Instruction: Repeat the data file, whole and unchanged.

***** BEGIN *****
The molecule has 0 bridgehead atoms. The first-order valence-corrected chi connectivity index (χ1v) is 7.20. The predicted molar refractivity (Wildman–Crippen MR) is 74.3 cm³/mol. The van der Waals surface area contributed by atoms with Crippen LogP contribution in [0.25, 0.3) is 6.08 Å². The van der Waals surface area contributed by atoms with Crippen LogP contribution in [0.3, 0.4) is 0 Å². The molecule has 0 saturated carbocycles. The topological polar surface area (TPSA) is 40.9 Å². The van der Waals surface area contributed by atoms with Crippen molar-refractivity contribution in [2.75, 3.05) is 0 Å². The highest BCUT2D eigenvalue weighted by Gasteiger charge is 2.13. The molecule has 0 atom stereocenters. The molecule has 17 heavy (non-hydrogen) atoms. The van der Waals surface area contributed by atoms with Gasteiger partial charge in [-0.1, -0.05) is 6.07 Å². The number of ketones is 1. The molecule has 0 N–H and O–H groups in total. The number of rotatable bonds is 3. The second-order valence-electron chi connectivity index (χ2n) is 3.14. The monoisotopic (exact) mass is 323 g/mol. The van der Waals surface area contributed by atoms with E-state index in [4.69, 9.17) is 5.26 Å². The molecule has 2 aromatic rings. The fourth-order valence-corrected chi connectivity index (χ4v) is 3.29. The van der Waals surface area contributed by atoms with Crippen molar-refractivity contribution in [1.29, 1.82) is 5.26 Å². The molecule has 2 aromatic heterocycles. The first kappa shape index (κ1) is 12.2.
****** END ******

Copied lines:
The molecule has 0 bridgehead atoms. The first-order valence-corrected chi connectivity index (χ1v) is 7.20. The predicted molar refractivity (Wildman–Crippen MR) is 74.3 cm³/mol. The van der Waals surface area contributed by atoms with Crippen LogP contribution in [0.25, 0.3) is 6.08 Å². The van der Waals surface area contributed by atoms with Crippen LogP contribution in [0.3, 0.4) is 0 Å². The molecule has 0 saturated carbocycles. The topological polar surface area (TPSA) is 40.9 Å². The van der Waals surface area contributed by atoms with Crippen molar-refractivity contribution in [2.75, 3.05) is 0 Å². The highest BCUT2D eigenvalue weighted by Gasteiger charge is 2.13. The molecule has 0 atom stereocenters. The molecule has 17 heavy (non-hydrogen) atoms. The van der Waals surface area contributed by atoms with Gasteiger partial charge in [-0.1, -0.05) is 6.07 Å². The number of ketones is 1. The molecule has 0 N–H and O–H groups in total. The number of rotatable bonds is 3. The second-order valence-electron chi connectivity index (χ2n) is 3.14. The monoisotopic (exact) mass is 323 g/mol. The van der Waals surface area contributed by atoms with E-state index in [4.69, 9.17) is 5.26 Å². The molecule has 2 aromatic rings. The fourth-order valence-corrected chi connectivity index (χ4v) is 3.29. The van der Waals surface area contributed by atoms with Crippen molar-refractivity contribution in [1.29, 1.82) is 5.26 Å². The molecule has 2 aromatic heterocycles. The first kappa shape index (κ1) is 12.2.